High-End 3D Printing Becomes Affordable
Proper use remains critical in ensuring optimal results
Jessica Birrell, CDT
The future is now with 3D printing in dental laboratories. Anyone who has been hesitant to purchase a printer should educate themselves right away because the technology is here, the precision is here, and the materials continue to develop and advance. Businesses can now balance being on the cutting edge with maintaining uncompromised esthetics and strength in their products.
What are some of the most impactful developments?
This is an exciting time. In the past, the market has been somewhat limited to inexpensive desktop printers that sacrifice precision and very expensive larger printers that are difficult for many laboratories to afford. Now, we are starting to see some options in the middle that are very accurate but also in a lower price range. This has opened the door to more accuracy with models, surgical guides, and other basic applications, but it has also made printing dentures and night guards realistic for more laboratories.
One new feature that I am really excited about is the oxygen inhibition layer that some printers utilize. With this, the printing plate does not need to move up and down to get air; it can remain completely embedded in the resin with the inhibition layer underneath the resin. This allows the material to cure on the plate without the need to move up and down, which can cause distortion.
What are the key considerations when purchasing a printer?
Understand what your laboratory needs and what the main uses for your printer will be. How many digital scans are you receiving that require printed models? Do you want to print night guards and/or dentures? If you are only printing models, what types of cases are you doing? Do you need accurate margins for dies? Some of the smaller desktop printers work well for single units, but the more complex cases are where we start to see some distortion.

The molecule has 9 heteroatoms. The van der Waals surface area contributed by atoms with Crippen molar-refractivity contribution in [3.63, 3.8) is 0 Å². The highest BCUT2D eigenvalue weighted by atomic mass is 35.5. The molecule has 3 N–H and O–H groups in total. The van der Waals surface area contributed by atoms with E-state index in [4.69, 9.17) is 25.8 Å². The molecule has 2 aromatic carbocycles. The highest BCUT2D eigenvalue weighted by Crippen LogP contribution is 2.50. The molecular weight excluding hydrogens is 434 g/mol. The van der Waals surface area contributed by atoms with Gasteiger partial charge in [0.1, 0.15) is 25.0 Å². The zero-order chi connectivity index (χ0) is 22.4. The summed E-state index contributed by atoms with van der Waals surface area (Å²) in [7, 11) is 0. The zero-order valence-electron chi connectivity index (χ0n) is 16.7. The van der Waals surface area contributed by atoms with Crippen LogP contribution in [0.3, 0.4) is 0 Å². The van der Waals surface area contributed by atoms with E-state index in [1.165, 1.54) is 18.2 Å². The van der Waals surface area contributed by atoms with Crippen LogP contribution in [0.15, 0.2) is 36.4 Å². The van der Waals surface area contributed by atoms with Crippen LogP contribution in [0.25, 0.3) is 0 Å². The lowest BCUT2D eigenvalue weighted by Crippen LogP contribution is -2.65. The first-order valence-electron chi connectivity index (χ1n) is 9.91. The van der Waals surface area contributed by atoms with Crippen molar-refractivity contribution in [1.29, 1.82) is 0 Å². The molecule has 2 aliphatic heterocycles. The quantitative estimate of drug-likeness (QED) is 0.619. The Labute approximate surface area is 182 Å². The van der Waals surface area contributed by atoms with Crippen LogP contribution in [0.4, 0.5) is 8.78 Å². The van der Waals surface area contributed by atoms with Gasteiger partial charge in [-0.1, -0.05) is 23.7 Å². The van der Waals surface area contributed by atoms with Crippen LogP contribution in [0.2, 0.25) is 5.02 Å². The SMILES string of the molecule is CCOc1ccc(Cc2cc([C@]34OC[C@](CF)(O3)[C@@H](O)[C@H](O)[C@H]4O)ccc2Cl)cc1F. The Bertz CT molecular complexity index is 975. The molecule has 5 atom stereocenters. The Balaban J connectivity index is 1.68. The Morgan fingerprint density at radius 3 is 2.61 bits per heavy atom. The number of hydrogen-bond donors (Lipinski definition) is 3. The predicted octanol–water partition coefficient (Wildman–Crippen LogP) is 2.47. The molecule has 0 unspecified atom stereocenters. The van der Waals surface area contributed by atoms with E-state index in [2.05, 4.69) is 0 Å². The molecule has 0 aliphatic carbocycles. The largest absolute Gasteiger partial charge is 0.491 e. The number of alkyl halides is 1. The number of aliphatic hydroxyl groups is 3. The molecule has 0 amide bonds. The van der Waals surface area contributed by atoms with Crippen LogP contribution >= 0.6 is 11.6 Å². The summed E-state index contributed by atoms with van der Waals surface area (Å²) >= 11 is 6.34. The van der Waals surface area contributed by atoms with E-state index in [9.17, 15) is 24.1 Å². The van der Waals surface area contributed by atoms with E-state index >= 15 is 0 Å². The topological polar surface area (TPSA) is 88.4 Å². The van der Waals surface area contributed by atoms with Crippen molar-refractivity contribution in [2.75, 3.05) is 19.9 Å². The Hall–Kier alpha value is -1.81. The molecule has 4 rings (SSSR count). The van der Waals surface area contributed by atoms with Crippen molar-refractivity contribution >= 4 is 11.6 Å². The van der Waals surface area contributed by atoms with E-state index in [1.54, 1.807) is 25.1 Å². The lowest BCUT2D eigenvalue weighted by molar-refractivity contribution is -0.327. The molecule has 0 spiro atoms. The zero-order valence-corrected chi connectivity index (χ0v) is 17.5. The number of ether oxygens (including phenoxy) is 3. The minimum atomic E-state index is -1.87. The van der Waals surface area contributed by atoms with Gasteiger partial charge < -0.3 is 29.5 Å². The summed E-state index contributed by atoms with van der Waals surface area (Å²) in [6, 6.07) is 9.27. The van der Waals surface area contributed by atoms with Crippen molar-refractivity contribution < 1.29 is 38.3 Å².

While great progress is being made in combining precision with affordability, purchasing decisions still should take into account that some machines are better for certain indications than others. Make sure to research what each machine offers, and then you can determine how each option can best fulfill your laboratory's needs.
How can a user get optimal results from a printer?
Understanding correct post-processing procedures is critical. If you are not utilizing the right curing units and post-processing techniques, you are jeopardizing the quality of the final product. Curing can increase a material's strength, but over-curing can cause the material to distort or become brittle. In my laboratory, we have one curing unit for models and a different one for dentures, as dentures and night guards are best cured in a light polymerization chamber. We experienced a lot of failures before learning this.
Besides post-processing, the key to 3D printing is first understanding your digital design and knowing your parameters, then determining which printing system to use with which material. We are seeing significant amounts of collaboration among manufacturers of hardware and materials to ensure tthe success of the materials with compatible printers.
Everyone should at least be paying attention.
Some laboratories might still be best served outsourcing their 3D printing, but as the industry continues to evolve, there will absolutely be a need for a 3D printer in every laboratory.
About the Author
Jessica Birrell, CDT, is the Owner of Capture Dental Arts in West Jordan, Utah